TechTalks from event: Technical session talks from ICRA 2012

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AI Reasoning Methods

  • An Adaptive Nonparametric Particle Filter for State Estimation Authors: Wang, Yali; Chaib-draa, Brahim
    Particle filter is one of the most widely applied stochastic sampling tools for state estimation problems in practice. However, the proposal distribution in the traditional particle filter is the transition probability based on state equation, which would heavily affect estimation performance in that the samples are blindly drawn without considering the current observation information. Additionally, the fixed particle number in the typical particle filter would lead to wasteful computation, especially when the posterior distribution greatly varies over time. In this paper, an advanced adaptive nonparametric particle filter is proposed by incorporating gaussian process based proposal distribution into KLD-Sampling particle filter framework so that the high-qualified particles with adaptively KLD based quantity are drawn from the learned proposal with observation information at each time step to improve the approximation accuracy and efficiency. Our state estimation experiments on univariate nonstationary growth model and two-link robot arm show that the adaptive nonparametric particle filter outperforms the existing approaches with smaller size of particles.
  • Online Semantic Exploration of Indoor Maps Authors: Liu, Ziyuan; Chen, Dong; v. Wichert, Georg
    In this paper we propose a method to extract an abstracted floor plan from typical grid maps using Bayesian reasoning. The result of this procedure is a probabilistic generative model of the environment defined over abstract concepts. It is well suited for higher-level reasoning and communication purposes. We demonstrate the effectiveness of the approach through real-world experiments.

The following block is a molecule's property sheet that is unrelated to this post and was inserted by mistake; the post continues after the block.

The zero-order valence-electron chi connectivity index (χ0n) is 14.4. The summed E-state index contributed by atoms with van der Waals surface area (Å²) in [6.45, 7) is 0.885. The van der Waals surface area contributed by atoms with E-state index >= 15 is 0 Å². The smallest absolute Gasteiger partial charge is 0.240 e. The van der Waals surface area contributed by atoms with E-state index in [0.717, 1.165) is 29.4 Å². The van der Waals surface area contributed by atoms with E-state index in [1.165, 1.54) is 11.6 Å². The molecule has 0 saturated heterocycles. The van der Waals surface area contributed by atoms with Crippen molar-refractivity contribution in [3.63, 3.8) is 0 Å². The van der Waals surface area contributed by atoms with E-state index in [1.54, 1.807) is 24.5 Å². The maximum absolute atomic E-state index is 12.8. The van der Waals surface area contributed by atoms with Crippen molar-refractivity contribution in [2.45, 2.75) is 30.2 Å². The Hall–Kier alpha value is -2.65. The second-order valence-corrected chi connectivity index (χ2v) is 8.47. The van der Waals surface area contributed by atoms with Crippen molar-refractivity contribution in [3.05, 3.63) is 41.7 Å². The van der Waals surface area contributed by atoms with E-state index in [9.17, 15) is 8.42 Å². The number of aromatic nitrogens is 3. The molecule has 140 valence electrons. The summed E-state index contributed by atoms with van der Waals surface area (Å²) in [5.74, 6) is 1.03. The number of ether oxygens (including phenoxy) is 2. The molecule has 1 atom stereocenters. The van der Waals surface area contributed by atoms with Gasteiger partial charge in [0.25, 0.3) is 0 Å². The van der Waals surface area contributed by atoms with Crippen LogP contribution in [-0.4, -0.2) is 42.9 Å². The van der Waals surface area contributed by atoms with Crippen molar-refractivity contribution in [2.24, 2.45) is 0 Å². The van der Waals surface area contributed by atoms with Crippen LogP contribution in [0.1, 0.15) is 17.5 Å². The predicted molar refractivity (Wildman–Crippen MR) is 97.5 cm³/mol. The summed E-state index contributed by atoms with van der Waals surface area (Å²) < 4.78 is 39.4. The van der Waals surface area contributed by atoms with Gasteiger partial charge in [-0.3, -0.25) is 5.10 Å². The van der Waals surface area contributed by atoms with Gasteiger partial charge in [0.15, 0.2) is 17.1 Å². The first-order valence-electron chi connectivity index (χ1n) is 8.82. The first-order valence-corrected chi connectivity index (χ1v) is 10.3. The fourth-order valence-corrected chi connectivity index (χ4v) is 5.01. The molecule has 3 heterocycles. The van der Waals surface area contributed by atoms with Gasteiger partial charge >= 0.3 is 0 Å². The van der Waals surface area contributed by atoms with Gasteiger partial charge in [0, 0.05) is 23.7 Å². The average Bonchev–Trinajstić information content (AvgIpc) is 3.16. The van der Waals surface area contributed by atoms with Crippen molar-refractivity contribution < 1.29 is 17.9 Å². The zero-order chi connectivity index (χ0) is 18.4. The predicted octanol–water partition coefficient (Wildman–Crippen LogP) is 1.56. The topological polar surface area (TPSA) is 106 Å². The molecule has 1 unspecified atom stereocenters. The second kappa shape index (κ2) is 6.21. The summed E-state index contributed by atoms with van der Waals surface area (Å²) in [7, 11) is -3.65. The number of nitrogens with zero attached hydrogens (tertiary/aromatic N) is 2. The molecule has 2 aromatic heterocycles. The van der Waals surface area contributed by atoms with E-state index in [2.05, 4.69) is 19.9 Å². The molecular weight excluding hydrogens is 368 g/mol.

• Game Solving for Industrial Automation and Control Authors: Cheng, Chih-Hong; Buckl, Christian; Knoll, Alois; Geisinger, Michael
    An ongoing effort within the community of verification and program analysis is to raise the level of abstraction in programming by automatic synthesis. In this paper, we demonstrate how our synthesis engine GAVS+ achieves this goal by automatically creating control code for the FESTO modular production system. The overall approach is model-driven: we reinterpret planning domain definition language (PDDL) (as a design contract) to model two-player games played between control and environment, such that users can describe (i) basic abilities of hardware components, including sensors (as environment moves) and actuators (as control moves), (ii) topologies how components are interconnected, and (iii) desired specification under a restricted class of linear temporal logic. The model is processed by our game-based synthesis engine, and from which intermediate code is generated. By mapping each behavioral-level action to a sequence of low-level PLC control commands, we transform the intermediate code to an executable program. The efficiency of our engine enables to synthesize every scenario presented in this paper within seconds. When the specification evolves, this implies a huge time-gain compared to manual code modification.